'Beat' Season 2 Could Reveal The Horrifying Realities Of Human Organ Trafficking

Amazon Prime Video

Imagine the daily antics of a techno club promoter — the booze, the drugs, the music, the people. Then imagine an organ trafficking operation taking place beneath the chaos, unbeknownst to the inebriated dancers on the floor. It's kind of the perfect nightmare, and it's a titillating story that unravels in Beat, a series new to Amazon Prime. The first season is packed with risky action in every form, so adrenaline junkies who've already finished all of the episodes are probably dying to know if Beat will return for Season 2.

Amazon has yet to confirm a renewal for the show, but that's no reason for fans to give up hope. As it's still a pretty new program, the service probably just wants to wait to evaluate viewership and reception before green-lighting a second installment.

“It’s always our goal with Prime Video to provide Prime members with unique series and films of the highest caliber that tell surprising and exciting stories,” said Christoph Schneider, managing director of Prime Video Germany, according to Variety. “Beat is a breathtaking adventure in Berlin’s club scene with some of the best German-speaking actors.”

The series stars Jannis Niewöhner (Berlin Station), Karoline Herfurth (You Are Wanted), Christian Berkel (Inglourious Basterds), Alexander Fehling (Labyrinth of Lies), and Kostja Ullmann (My Blind Date With Life). It marks the fifth German series to be added to the Amazon Prime Video gallery, following Pastewka, Der Lack ist ab, You Are Wanted, and Deutschland 83, per Variety.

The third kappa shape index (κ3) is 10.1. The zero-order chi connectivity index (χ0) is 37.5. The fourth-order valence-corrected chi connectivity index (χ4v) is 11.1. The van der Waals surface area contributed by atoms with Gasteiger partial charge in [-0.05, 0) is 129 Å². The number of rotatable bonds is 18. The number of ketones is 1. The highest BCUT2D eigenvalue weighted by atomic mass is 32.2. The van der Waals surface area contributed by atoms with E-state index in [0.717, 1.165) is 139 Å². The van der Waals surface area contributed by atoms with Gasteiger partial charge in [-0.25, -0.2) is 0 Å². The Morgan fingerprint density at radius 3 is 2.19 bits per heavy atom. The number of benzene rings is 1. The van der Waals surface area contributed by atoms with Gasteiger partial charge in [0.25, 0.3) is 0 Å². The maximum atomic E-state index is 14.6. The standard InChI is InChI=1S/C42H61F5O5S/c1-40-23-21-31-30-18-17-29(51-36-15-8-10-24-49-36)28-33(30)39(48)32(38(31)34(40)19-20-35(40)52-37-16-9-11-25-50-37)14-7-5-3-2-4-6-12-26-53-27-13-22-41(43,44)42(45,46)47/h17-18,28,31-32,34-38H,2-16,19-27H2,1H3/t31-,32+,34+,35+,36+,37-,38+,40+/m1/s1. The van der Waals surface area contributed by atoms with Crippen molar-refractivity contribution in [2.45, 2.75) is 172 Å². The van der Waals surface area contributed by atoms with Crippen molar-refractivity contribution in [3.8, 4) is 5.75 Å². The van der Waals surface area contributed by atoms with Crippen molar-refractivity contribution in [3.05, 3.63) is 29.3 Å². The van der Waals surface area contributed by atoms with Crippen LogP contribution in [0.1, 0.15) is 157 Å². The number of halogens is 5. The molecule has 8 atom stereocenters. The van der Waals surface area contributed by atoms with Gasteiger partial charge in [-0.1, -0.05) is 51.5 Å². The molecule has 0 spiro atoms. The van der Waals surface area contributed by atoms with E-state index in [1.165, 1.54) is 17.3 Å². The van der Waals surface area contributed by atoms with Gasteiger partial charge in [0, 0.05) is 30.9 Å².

The show's title, though an obvious nod to techno music, is actually the nickname of main character Robert Schlag (Niewöhner). He's a drug and sex-addicted promoter who is best friends with the owner of Sonar, the series' central club. The catch? The club's new co-owner, Phillip, is running a human — yes, human — organ trafficking operation within the same walls. European Security Intelligence (ESI) catches wind of the scandal, and recruits Beat as an undercover agent in their efforts to bust the crime. It's not a safe journey for anyone involved, but it's especially unsafe for Beat. Everyone in the Berlin nightlife scene knows his name and his face, and it's unlikely anyone would take kindly to the fact that he's now in cahoots with police.

According to The Local, director and filmmaker Marco Kreuzpaintner dreamt up the series' plot, but it's more realistic than you might realize. Herfurth, who portrays Emilia, a member of the ESI who leads the show's criminal investigation, told the European outlet that the premise is "terrifyingly timely" in the face of a real organ trafficking issue across the continent. In fact, in March of this year, the Council of Europe established a convention against trafficking in human organs to aid in its prevention.

So although a second season has not yet been confirmed, Kreuzpaintner should (unfortunately) still have plenty of inspiration and material to draw from for future seasons. They could even potentially feature other European cities as the crime drama's backdrop, because Berlin certainly isn't the only place this is happening.